So, for those who don’t have huge lump sums to invest (count me in): there will probably enough opportunity to scoop up shares at about this level for the coming six months or so. I will come back to the investing of Ctrip in my process of checking the qualitative features of Ctrip as a potential multibagger.

1. The company must have a good story

Now this may seem petty, but companies that have ideas that they can articulate and make investors enthusiastic about will probably have the same conviction in trying to win their customers. For Shopify, I summarized it as “it will make your business online sales boom.” For Baozun, you could say the same thing. For Momo, there’s also a compelling tagline: “Momo is a combination of Snapchat and Tinder,” a remark made by Momo’s chairman and CEO Tang Yan.

For Ctrip, I think the story is summarized in one short sentence by the company itself on the homepage of its (English) website:

2. A visionary CEO

One of the most valuable aspects of growth stocks is having a visionary CEO, a great leader that has exceptional qualities as to where the company is heading.

In most cases Chinese CEOs are harder to judge for me than European or American CEOs because mostly there is less material in English. But Jane Jie Sun, Ctrip’s CEO, is an exception to that rule. She has given quite a lot of interviews in English. That is not that strange, since she has studied both in China and the US and has worked in the US for KPMG as an audit manager in Silicon Valley. She also was on the payroll of Applied Materials (AMAT) from 1997 to 2016. She was CFO there from 2005 to 2012, COO from 2012 to 2016 and co-President of Applied Materials in 2015-2016. Quite an impressive track record.

Maybe this might sound strange to some, but I like to look a CEO into the eye before I buy a stock. If I see how CEOs communicate to the press, I often get a better idea of how they are as a leader of the company I may invest in. For Jane Sun, there are interviews in English out there, but I especially liked a short interview, in which she was interviewed by CGTN’s Karina Huber.

I enjoy this beautiful and true thing she says about her leadership at Ctrip:

My leadership skill is quite different from some other leaders. I think a true leader really needs to empower his team, make sure that everyone feels like they are the leader in the team. If I can identify their strength and put them in a position that will expand their strength, they become very confident leaders. I feel I’m leading it by empowering them.

Another great move is that more than 50% of the company’s employees are women, and about one third of its VPs. I think that is a good strategy for any company, but especially in the Chinese market, since in the last decade women have slightly overtaken men in college education. But a staggering 75% of women stated in a 2010 survey they were not hired or promoted due to gender discrimination. By empowering women, I think Ctrip will be able to attract top talents more easily.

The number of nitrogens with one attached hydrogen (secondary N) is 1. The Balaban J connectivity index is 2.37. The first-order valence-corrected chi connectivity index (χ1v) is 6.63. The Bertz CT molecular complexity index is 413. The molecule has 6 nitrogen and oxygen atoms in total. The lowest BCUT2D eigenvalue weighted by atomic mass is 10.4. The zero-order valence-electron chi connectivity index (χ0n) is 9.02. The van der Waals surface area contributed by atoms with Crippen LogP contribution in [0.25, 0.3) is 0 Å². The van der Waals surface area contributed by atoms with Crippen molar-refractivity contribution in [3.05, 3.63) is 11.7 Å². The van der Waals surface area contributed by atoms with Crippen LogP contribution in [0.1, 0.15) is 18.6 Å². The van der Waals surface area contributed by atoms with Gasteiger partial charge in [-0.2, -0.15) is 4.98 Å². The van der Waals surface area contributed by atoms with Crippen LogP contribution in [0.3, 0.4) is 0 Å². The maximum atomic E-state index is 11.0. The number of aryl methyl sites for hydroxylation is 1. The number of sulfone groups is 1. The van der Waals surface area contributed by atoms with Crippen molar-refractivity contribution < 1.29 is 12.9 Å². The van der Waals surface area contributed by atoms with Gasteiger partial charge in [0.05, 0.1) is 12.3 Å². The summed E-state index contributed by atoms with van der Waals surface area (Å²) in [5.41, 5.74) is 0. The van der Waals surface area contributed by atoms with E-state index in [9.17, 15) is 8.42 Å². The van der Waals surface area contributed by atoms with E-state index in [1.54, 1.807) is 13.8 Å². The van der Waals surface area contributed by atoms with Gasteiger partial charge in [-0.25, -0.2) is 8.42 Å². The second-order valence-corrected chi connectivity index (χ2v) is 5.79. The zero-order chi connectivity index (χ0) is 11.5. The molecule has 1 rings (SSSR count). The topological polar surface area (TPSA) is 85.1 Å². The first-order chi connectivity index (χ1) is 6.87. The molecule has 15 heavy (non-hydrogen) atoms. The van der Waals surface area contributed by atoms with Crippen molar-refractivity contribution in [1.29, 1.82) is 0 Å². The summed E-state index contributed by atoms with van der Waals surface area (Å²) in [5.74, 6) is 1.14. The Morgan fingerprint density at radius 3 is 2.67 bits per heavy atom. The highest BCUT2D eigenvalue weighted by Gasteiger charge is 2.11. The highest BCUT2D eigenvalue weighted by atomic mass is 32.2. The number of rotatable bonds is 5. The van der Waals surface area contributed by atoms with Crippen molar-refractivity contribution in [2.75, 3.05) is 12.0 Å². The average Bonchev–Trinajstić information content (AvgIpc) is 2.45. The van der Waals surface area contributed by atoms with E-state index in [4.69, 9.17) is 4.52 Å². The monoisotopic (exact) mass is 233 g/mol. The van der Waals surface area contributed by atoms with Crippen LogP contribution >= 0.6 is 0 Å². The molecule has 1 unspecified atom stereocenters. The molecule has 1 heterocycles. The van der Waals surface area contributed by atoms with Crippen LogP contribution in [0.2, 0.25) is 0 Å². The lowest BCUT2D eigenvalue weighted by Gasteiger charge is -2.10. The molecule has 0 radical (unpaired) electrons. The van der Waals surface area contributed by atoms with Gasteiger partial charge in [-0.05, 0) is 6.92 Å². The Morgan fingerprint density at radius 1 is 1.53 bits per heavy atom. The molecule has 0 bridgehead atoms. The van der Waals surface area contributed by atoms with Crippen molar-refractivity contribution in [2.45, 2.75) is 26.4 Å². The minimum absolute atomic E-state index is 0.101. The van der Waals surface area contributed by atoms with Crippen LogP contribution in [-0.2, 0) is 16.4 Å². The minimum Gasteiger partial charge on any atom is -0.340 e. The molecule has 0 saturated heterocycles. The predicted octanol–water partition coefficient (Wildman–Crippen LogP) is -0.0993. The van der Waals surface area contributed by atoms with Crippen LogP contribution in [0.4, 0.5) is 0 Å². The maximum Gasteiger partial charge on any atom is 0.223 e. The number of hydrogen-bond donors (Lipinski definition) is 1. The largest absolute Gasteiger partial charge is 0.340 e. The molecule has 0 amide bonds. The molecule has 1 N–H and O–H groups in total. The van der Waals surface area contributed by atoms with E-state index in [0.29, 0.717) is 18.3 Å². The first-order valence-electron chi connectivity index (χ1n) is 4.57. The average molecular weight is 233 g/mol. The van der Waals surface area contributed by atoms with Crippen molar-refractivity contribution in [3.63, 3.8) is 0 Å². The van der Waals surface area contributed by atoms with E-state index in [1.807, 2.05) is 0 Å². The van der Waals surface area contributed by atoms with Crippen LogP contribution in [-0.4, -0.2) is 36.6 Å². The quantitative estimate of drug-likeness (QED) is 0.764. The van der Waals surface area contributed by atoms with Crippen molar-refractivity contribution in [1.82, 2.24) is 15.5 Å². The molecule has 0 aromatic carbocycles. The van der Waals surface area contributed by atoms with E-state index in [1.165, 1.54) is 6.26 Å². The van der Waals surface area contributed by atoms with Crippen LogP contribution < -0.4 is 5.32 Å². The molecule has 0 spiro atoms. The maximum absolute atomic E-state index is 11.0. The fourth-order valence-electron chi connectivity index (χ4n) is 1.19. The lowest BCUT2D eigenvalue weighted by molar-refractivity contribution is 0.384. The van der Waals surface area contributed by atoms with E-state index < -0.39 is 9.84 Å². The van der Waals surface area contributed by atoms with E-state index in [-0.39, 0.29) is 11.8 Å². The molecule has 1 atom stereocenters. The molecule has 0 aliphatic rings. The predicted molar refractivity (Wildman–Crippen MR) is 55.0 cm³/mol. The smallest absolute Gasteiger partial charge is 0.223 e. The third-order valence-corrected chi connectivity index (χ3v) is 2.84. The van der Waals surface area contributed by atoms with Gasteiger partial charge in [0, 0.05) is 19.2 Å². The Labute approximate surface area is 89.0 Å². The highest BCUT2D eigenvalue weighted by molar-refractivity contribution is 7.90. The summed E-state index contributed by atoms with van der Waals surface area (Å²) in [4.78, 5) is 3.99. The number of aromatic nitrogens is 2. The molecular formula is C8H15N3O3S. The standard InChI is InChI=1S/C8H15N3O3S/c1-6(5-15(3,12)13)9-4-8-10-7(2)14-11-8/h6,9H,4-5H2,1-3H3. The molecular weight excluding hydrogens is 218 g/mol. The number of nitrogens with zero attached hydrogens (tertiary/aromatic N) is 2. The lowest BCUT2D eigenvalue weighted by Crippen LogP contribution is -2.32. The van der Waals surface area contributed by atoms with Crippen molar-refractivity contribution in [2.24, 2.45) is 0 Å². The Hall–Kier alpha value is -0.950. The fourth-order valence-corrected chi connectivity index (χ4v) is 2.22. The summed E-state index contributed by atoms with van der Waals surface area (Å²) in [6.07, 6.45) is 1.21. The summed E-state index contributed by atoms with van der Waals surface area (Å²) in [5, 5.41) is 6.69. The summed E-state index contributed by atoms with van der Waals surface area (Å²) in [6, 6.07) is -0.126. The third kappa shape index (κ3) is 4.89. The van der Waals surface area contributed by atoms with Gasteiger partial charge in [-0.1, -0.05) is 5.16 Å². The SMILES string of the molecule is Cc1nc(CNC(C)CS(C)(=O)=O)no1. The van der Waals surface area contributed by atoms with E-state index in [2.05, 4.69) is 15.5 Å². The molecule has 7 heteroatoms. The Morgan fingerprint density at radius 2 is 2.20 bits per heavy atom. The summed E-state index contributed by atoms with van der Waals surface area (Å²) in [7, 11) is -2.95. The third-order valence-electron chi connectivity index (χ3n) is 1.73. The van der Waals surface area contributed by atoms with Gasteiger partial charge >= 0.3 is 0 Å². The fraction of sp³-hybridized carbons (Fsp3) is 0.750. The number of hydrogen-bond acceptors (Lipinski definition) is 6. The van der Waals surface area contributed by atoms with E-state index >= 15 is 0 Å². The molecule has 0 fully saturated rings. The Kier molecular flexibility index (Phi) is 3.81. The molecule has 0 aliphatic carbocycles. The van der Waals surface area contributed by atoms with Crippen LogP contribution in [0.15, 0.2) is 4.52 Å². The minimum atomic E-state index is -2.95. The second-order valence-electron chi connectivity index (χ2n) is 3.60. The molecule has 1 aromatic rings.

Besides that, as an investor who wants to outperform, I like female CEOs. Not only because I like women in general, but mainly because they lead their companies better than men. Are you not convinced? Let’s bring out the numbers.

Quantopian, a Boston traders platform, tracked the performance of the stocks of companies that had a female CEO from 2002 to 2014. 80 female CEOs were at the helm of a company during that period. The firm invested a hypothetical $100,000 when the female CEO started and sold when she stopped (if she did). The results were baffling: The stocks of the female CEOs outperformed the S&P by 248%. The probable reason is, according to the product manager of the firm, that women had to work harder to become CEO of such big companies and therefore were the cream of the crop. Do you see the resemblance with the situation of the Chinese women? So is Jane Sun visionary? You bet she is!

3. An innovating company

A growth stock must be innovating. If the company doesn’t innovate, it doesn’t have a growth stock. The Austrian-American economist Joseph Schumpeter, one of the most influential economists ever, coined the term “creative destruction” in 1942. In “Capitalism, Socialism and Democracy,” he defined it as the:

Process of industrial mutation that incessantly revolutionizes the economic structure from within, incessantly destroying the old one, incessantly creating a new one.

In a 2013 Goldman Sachs survey the strong correlation between R&D and sales growth and stock price performance was shown:

(Source: businessinsider.com)

Therefore, I like companies that have a lot of R&D. Of course, this also depends on the sector, but still. This is the R&D spending of Ctrip for 2014, 2015 and 2016:

Talking about staggering growth in R&D: +205%. This bodes well for Ctrip’s future: It invests so much in R&D that is almost enough to bring Schumpeter back to life.

4. A long-term vision

Whether I pick DGI stocks or growth stocks, I don’t change my strategy: I buy stocks for the long road. Mostly I’m a buy-and-hold guy. In my bio here on SA, there is the sentence that I think qualifies me very well: I don’t think in years but rather in decades.

As a consequence, I pick stocks of companies that have a vision for the future and that I believe will thrive over the next decade (in as far as that is foreseeable, of course). Ctrip is such a stock. I think the company has a lot of tail winds: healthy economic growth in China, international expansion of Chinese companies, a growing online booking market and a growing Chinese middle class are secular trends that are only in their starting phase and will go on for a long time.